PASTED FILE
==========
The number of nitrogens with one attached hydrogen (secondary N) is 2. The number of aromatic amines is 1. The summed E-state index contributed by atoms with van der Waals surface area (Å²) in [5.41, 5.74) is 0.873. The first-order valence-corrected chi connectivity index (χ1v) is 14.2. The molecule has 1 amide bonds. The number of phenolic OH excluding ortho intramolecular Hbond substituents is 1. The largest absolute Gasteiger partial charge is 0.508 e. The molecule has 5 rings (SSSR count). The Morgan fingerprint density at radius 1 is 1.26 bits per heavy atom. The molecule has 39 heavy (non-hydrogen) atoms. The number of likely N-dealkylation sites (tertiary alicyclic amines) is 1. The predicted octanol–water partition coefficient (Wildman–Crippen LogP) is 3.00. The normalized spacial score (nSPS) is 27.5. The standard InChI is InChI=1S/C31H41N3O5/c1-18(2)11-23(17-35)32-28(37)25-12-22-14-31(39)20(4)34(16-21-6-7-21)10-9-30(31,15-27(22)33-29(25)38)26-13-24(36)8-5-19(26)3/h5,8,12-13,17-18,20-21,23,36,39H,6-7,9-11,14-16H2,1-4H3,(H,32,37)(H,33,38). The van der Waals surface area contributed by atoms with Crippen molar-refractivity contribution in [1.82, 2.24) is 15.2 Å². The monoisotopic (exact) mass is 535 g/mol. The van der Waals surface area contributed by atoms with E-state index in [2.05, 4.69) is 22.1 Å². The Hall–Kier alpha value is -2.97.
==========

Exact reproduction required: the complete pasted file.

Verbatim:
The number of nitrogens with one attached hydrogen (secondary N) is 2. The number of aromatic amines is 1. The summed E-state index contributed by atoms with van der Waals surface area (Å²) in [5.41, 5.74) is 0.873. The first-order valence-corrected chi connectivity index (χ1v) is 14.2. The molecule has 1 amide bonds. The number of phenolic OH excluding ortho intramolecular Hbond substituents is 1. The largest absolute Gasteiger partial charge is 0.508 e. The molecule has 5 rings (SSSR count). The Morgan fingerprint density at radius 1 is 1.26 bits per heavy atom. The molecule has 39 heavy (non-hydrogen) atoms. The number of likely N-dealkylation sites (tertiary alicyclic amines) is 1. The predicted octanol–water partition coefficient (Wildman–Crippen LogP) is 3.00. The normalized spacial score (nSPS) is 27.5. The standard InChI is InChI=1S/C31H41N3O5/c1-18(2)11-23(17-35)32-28(37)25-12-22-14-31(39)20(4)34(16-21-6-7-21)10-9-30(31,15-27(22)33-29(25)38)26-13-24(36)8-5-19(26)3/h5,8,12-13,17-18,20-21,23,36,39H,6-7,9-11,14-16H2,1-4H3,(H,32,37)(H,33,38). The van der Waals surface area contributed by atoms with Crippen molar-refractivity contribution in [1.82, 2.24) is 15.2 Å². The monoisotopic (exact) mass is 535 g/mol. The van der Waals surface area contributed by atoms with E-state index in [2.05, 4.69) is 22.1 Å². The Hall–Kier alpha value is -2.97.